Thursday, September 6, 2012
New Soundtrack Work, Upcoming Releases Highlight Busy Months For Emmylou
The Wrecking Ball performance on Sept. 1 was the second time Harris had teamed up with Lanois and his band to revisit the disc, having performed it last year at the inaugural Picnic. This time, there were extra hands on board that made it even more special: drummer Brian Blade had played on those 1995 sessions, as had Lanois associate Malcolm Burn, who went on to produce the next two Harris albums after Wrecking Ball. The performance had the feeling of a family reunion, and Harris was clearly pleased to revisit the tracks. "It's just such a wonderful chance to do these songs with Dan, it's a totally different thing," she said after the show "He's so unique, he has a totally different sound. All musicians are unique, they have their own thumb print. But he's got a big thumb," she added, laughing.
Wrecking Ball remains a highlight in Harris' career, a favourite for many fans, and certainly one of Harris's own picks. "I think it's a watershed," she says of that album. "I think I had been treading water, I think my records were good, I always put my best effort, and I worked with great people, but ...I was at a log jam, and I almost didn't know I had it until Dan came along and blew it up with that record. All kinds of new rhythms and new melodies and stuff just came flooding through."
It turns out that the close musicians of this group, including Harris and Lanois, have decided to make these Wrecking Ball performances a semi-regular event. "It's not a bad thing to just do that once a year," says Harris, "because it's so great to do those songs with Dan, and of course having Brian Blade there this year, who was so much a part of the record, and Malcolm! So that's really nice, and we're going to do it in Nashville next month for a benefit for animal rescue we're working on. So we do it, but for benefits, for the greater good."
Fans of the album will be thrilled to learn about the imminent release of a deluxe version of the album: "It's actually going to be re-released, I hope pretty soon, with some extra tracks, alongside also the wonderful long-form video that (Dan's brother) Bob Lanois filmed, called Building The Wrecking Ball. So I think there's a package heading our way."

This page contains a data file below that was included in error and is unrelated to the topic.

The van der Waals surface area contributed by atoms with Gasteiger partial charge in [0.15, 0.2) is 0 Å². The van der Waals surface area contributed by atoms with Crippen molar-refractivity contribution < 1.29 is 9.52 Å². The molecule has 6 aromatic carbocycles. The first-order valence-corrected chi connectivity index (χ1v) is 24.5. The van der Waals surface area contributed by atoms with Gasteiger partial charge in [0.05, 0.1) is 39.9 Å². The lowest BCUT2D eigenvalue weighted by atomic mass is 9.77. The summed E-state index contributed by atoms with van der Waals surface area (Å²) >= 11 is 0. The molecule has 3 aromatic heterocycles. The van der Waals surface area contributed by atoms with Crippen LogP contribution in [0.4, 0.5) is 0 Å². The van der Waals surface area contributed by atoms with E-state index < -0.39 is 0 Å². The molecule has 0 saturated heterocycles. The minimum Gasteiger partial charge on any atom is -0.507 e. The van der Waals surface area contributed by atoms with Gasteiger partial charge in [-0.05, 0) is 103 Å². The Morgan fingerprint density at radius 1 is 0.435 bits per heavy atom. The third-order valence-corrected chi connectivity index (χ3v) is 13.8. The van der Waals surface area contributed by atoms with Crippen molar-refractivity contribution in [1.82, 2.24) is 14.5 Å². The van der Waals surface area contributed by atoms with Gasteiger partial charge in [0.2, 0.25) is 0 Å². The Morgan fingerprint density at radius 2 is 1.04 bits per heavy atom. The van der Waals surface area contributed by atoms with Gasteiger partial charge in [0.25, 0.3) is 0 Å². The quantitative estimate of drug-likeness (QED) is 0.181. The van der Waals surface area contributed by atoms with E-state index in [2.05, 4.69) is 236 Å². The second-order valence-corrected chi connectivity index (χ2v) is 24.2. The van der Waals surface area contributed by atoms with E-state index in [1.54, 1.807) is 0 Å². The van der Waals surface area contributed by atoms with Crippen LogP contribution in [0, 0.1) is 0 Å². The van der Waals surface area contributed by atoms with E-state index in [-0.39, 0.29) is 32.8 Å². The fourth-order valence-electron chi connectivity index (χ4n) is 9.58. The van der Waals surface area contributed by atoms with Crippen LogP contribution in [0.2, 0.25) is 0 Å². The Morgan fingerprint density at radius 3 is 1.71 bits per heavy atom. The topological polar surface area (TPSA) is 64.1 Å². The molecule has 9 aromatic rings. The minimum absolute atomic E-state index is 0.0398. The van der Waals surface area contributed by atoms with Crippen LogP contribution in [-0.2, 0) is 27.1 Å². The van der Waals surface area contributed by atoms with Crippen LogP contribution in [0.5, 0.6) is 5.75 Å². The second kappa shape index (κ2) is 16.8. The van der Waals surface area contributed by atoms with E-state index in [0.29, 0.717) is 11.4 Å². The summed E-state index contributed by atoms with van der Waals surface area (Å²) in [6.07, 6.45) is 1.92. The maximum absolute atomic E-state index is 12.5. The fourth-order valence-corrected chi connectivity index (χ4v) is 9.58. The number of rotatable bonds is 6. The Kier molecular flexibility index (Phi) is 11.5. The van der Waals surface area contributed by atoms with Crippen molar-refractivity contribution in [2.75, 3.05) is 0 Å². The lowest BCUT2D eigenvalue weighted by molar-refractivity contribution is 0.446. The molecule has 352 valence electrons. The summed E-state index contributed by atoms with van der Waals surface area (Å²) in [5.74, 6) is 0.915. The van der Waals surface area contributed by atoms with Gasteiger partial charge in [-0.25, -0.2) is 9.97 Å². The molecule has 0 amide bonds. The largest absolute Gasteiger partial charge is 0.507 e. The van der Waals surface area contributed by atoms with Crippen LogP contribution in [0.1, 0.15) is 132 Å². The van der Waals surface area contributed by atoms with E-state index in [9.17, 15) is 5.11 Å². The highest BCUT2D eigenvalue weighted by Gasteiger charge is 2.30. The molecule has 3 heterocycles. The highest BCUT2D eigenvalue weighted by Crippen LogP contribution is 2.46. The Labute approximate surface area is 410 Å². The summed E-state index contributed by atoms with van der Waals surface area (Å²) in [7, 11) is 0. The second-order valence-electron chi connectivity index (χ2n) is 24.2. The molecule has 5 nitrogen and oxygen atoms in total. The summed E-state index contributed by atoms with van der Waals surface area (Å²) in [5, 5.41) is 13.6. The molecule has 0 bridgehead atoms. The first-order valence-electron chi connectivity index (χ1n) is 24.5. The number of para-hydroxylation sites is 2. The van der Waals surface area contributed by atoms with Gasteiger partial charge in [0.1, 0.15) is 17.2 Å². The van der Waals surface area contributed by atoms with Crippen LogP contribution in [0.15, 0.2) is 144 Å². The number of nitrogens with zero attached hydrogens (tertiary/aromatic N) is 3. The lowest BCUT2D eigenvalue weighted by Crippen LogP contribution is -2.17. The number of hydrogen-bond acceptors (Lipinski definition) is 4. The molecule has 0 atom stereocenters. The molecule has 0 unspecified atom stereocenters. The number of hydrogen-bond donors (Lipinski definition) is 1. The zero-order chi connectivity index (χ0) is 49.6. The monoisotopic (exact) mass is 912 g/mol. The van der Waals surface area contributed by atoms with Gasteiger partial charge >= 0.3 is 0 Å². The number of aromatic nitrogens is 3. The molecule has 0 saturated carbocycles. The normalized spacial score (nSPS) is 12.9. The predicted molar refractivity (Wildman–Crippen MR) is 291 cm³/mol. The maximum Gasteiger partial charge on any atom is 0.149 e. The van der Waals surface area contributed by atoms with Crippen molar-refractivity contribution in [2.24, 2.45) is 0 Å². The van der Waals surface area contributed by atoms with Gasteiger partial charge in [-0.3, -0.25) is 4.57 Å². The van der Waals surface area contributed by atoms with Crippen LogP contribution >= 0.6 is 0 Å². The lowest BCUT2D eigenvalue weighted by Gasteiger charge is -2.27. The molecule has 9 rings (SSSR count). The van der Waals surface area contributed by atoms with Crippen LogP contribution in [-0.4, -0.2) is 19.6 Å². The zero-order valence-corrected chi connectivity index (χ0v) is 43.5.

At this point, Harris isn't sure if that will come first, or another special disc, her newest recordings. Harris has teamed up again with two people from the start of her solo career, singer-songwriter Rodney Crowell, and producer Brian Ahern. Crowell came to fame after a couple of his cuts were chosen for Harris' debut disc, 1975's Pieces Of The Sky. Crowell then joined her group The Hot Band, and eventually became a hit artist in his own right. But he and Emmylou had always talked about doing a complete album of his songs. "Rodney and I just finished a record, long awaited," Harris confirms. "You think you have all the time in the world, and then one day I went, man, you know, if we're going to do this record, we gotta do it, you just never know how long you're going to be around. It was on my bucket list, that record with Rodney, almost since the first day we met. It's done now, and Brian Ahern produced it. I think February is the date they're putting out there, but we'll see. I really can't wait for it to come out, because I want to go out there and do some touring with him and sing some songs."
Meanwhile, Harris is a big part of a very cool CD soundtrack put together by the team of Nick Cave and Warren Ellis. Cave's most recent script-writing project has been for the movie Lawless, which is set in the rural U.S. during the prohibition era, and follows some reckless bootleggers. He and fellow Bad Seed Ellis also crafted the music, and it's a big step beyond the usual package of already-recorded tunes. Cave selected a diverse group of singers, including Harris, bluegrass legend Ralph Stanley, and Seattle rocker Mark Lanegan, and wrote or selected an equally-mixed bunch of songs to fit the movie. Harris is the singer on a couple of Cave/Ellis originals, the haunting Cosmonaut, and a recurring theme in the movie, Fire In The Blood. She also gets to do Townes Van Zandt's Snake Song, and one by James Lyttle, So You'll Aim Towards The Sky. Stanley is put to interesting use, singing on a Capt. Beefheart blues, Sure 'Nuff 'N Yes I Do, and also croaking to the Velvet Underground's White Light/White Heat. Somehow Cave and Ellis make it all sound period and believable, rivaling the best of T Bone Burnett's soundtrack work.